The anguished roar of System of a Down pounds the concrete walls and high rafter ceiling of the studio. The music’s intensity is matched by two rows of combatants—six men and two women—facing each other. The fighters in one row hold padded body shields while the others launch devastating sidekicks into them. The ones holding the body shields recoil from the punishing force.
This goes on for eight minutes. The training regimen will last another two and a half hours.
The combatants are students of the Salinas Combat Club, learning a hybrid fighting technique called mixed martial arts, or MMA, a combination of kickboxing, wrestling and jujitsu. “It is everything that works,” according to co-owner Allison Duckworth.
Angela Samaro and Duckworth are the newest local entrants into the world of MMA. They have owned and operated the Salinas Combat Club since last September.
Before getting involved with MMA, Duckworth played volleyball, basketball, and worked out at a gym—nothing too intensive. Samaro, on the other hand, had training in Shotokan karate in her younger years, and played basketball for King City High and Hartnell College to the degree that she was named All League, King City Female Athlete of the Year and MVP.
When they started watching pay-per-view MMA fighting competitions of the UFC (Ultimate Fighting Championship), they decided to seek it out locally.
MMA dates back to the “pankration” wrestling of the ancient Greek Olympics, where competitors won either by forcing their opponents to give up by “tapping out,” or rendering them unconscious. For decades, full contact martial arts fighting in Asia has maintained popularity on par with boxing in the US. In 1992, the MMA concept was imported from Asia to the States by the UFC, generating fresh interest—as well as controversy—over its ferocious nature.
“I won’t talk to people about the training,” says Duckworth, who sports a T-shirt that reads “Monkey-Butt” and a fresh black eye. “I tell them to try it, for free, just come. And when they do, they love it. They usually sign up.”
In their search for a local MMA studio, the two found the Salinas Combat Club, then owned by Robert Reyes. They began to train there as students and liked it so much that when Reyes expressed interest in selling, they decided to buy it.
“I thought I was in shape before,” Duckworth says and shakes her head. “No. This is the best workout ever.”
The SCC trains in a number of disparate fighting styles: grappling, which includes wrestling and jujitsu; strikes from boxing and muay thai kickboxing; submission techniques like Brazilian jujitsu; even fitness regimens like cardio-kickboxing and “core” training, which focuses on the torso.
Tito Lozada, an experienced instructor at the studio, coaches vale tudo (“anything goes”), muay thai, Brazilian jujitsu, and lucha libre (“free fighting”).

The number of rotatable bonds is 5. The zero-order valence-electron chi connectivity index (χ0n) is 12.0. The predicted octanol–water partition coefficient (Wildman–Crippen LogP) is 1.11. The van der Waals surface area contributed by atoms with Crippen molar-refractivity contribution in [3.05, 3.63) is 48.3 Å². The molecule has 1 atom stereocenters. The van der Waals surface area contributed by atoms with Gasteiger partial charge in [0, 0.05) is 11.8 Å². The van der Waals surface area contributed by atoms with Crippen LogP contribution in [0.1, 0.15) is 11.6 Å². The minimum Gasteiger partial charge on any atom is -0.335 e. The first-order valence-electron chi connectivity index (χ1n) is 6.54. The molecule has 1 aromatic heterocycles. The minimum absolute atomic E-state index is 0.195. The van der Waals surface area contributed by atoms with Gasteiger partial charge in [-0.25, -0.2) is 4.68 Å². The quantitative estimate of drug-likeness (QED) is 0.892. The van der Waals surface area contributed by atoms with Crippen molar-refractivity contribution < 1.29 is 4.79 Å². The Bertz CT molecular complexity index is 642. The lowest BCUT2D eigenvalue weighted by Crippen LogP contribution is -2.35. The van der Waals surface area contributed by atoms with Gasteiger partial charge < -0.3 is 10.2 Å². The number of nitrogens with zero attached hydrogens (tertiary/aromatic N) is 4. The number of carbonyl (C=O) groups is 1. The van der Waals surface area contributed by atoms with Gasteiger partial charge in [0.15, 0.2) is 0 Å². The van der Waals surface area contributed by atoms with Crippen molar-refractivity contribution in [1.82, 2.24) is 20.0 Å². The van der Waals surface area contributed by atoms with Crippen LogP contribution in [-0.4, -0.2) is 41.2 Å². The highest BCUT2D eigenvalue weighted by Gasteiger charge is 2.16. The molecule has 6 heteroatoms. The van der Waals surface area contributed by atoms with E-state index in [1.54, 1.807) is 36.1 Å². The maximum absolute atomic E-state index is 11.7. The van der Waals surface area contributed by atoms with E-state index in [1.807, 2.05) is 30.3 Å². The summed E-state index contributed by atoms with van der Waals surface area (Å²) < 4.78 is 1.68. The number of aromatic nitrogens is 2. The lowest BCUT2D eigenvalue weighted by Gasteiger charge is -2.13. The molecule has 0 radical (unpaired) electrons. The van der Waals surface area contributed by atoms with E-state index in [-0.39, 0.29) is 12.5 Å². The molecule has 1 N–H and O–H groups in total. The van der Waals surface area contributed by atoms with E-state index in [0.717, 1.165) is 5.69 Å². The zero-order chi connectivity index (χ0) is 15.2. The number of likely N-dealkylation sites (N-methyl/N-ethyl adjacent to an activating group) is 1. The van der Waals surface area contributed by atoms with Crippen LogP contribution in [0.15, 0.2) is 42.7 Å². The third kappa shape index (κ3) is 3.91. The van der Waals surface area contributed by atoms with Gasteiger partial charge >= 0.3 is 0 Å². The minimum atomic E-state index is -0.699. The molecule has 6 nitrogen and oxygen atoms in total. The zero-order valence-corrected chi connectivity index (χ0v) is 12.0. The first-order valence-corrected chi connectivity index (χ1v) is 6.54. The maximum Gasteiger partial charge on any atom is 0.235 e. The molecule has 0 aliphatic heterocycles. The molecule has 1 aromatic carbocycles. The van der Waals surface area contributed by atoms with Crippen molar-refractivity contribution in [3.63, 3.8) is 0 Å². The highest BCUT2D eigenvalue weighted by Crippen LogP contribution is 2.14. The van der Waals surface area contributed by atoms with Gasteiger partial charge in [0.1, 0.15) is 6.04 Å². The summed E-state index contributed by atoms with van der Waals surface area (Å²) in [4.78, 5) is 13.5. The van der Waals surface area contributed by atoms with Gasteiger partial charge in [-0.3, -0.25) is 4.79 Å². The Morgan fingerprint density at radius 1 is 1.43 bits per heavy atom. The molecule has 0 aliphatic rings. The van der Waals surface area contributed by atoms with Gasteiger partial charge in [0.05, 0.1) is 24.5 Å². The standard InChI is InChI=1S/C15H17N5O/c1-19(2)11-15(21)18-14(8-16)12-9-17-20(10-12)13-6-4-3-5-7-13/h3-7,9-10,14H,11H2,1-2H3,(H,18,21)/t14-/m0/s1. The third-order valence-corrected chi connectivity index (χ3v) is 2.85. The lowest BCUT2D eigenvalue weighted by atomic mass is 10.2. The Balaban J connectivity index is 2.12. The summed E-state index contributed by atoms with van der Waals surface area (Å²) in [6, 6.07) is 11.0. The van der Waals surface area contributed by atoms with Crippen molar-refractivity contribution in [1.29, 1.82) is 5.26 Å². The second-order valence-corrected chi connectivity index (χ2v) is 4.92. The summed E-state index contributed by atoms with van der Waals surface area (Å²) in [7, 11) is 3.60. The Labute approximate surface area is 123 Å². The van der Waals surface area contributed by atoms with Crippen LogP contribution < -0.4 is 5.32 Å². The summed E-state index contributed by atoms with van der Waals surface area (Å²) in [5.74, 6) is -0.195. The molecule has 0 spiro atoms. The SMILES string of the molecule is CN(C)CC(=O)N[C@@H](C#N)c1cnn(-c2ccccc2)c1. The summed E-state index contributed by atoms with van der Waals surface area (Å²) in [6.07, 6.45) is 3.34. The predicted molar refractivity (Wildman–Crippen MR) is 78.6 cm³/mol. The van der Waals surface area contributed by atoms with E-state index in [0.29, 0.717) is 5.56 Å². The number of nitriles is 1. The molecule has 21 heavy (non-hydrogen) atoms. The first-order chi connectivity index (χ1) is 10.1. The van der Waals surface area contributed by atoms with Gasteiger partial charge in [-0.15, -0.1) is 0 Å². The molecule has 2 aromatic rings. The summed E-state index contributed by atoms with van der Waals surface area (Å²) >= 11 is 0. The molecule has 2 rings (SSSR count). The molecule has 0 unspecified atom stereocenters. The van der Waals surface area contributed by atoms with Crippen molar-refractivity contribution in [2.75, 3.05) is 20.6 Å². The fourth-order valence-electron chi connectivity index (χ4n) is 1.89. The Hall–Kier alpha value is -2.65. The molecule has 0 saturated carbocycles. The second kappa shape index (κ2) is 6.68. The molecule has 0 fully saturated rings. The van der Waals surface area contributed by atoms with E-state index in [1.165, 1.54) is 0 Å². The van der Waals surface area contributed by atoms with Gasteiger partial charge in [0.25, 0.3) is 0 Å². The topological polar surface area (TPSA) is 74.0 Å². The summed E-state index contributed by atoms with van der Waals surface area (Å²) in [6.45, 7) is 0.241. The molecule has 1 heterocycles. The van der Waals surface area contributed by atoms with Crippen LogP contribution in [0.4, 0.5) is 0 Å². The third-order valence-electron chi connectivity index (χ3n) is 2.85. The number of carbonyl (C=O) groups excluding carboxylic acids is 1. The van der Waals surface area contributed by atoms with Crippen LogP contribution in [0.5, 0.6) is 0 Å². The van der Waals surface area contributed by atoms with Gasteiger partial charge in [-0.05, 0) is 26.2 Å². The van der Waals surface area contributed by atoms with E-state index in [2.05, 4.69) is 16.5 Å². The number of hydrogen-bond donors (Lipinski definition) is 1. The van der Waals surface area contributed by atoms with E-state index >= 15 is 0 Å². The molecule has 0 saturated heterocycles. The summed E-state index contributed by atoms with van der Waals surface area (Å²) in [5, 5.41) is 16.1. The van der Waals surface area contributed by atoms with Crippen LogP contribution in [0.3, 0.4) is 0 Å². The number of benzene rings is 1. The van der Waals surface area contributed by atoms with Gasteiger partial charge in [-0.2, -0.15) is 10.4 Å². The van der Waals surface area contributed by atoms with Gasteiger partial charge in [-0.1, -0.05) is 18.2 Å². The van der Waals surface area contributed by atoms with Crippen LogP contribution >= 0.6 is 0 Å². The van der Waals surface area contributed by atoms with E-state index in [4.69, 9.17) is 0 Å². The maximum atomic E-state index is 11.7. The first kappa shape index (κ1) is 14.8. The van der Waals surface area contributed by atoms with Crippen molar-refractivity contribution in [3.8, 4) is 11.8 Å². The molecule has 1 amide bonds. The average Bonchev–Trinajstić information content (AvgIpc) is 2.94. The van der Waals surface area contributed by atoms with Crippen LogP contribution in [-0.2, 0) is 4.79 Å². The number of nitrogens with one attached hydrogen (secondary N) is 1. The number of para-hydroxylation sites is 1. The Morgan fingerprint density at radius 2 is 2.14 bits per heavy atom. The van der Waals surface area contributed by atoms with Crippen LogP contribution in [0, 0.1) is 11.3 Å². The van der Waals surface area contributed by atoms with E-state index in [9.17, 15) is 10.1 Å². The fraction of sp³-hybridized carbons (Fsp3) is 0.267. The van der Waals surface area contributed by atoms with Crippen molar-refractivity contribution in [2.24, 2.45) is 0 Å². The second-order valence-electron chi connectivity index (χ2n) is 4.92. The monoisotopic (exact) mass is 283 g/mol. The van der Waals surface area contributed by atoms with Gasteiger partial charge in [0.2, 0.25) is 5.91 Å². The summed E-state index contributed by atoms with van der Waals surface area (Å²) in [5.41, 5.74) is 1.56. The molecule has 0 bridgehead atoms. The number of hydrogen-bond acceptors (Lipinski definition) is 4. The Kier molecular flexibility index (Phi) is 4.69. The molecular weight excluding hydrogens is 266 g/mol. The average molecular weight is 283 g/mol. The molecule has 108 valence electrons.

“I’m a short guy,” he says fervently, “but I can take down a guy much bigger than me. What do you think that can do for someone’s self-esteem?”
While Lazado talks about the broad, holistic application of MMA and Duckworth stresses the health benefits, Samaro hones in on competitions. Though she considers herself an MMA fighter, Samaro took first place in a boxing match at Soledad’s Boxing Smoker event on March 17.
At a recent Las Vegas grappling tournament, Salinas Combat Club wrestler David Melendez, after unknowingly dislocating his shoulder, took second place in the beginner’s super heavyweight division.
On a national level, two recent events have created new waves of popularity in the MMA world that the Salinas Combat Club seeks to harness.
In February, Showtime broadcast the first female MMA fight in the US. Then on March 26 of this year, two of the biggest MMA associations—the US-based UFC and Asia-centric Pride—merged. With that in mind, Samaro is positioning herself to become a champion of the sport.
On March 25, the team traveled to Santa Ana, Calif., to compete in a Pankration tournament.
“We took seven fighters down there and five placed in their respective divisions,” Duckworth says. “This was the first time we had competed in this type of competition.”
At that competition, Samaro placed first. Her winning big titles is key to the promotion and growth of their studio.
“That’s why I say she’s the champ,” Lazado says of his student and employer. “When she wins, the stock of the school rises.”
“Female MMA is about to blow up,” Samaro says, “especially in the 140-pound weight class.” When asked what her current weight is, she replies with a grin, “140 pounds.”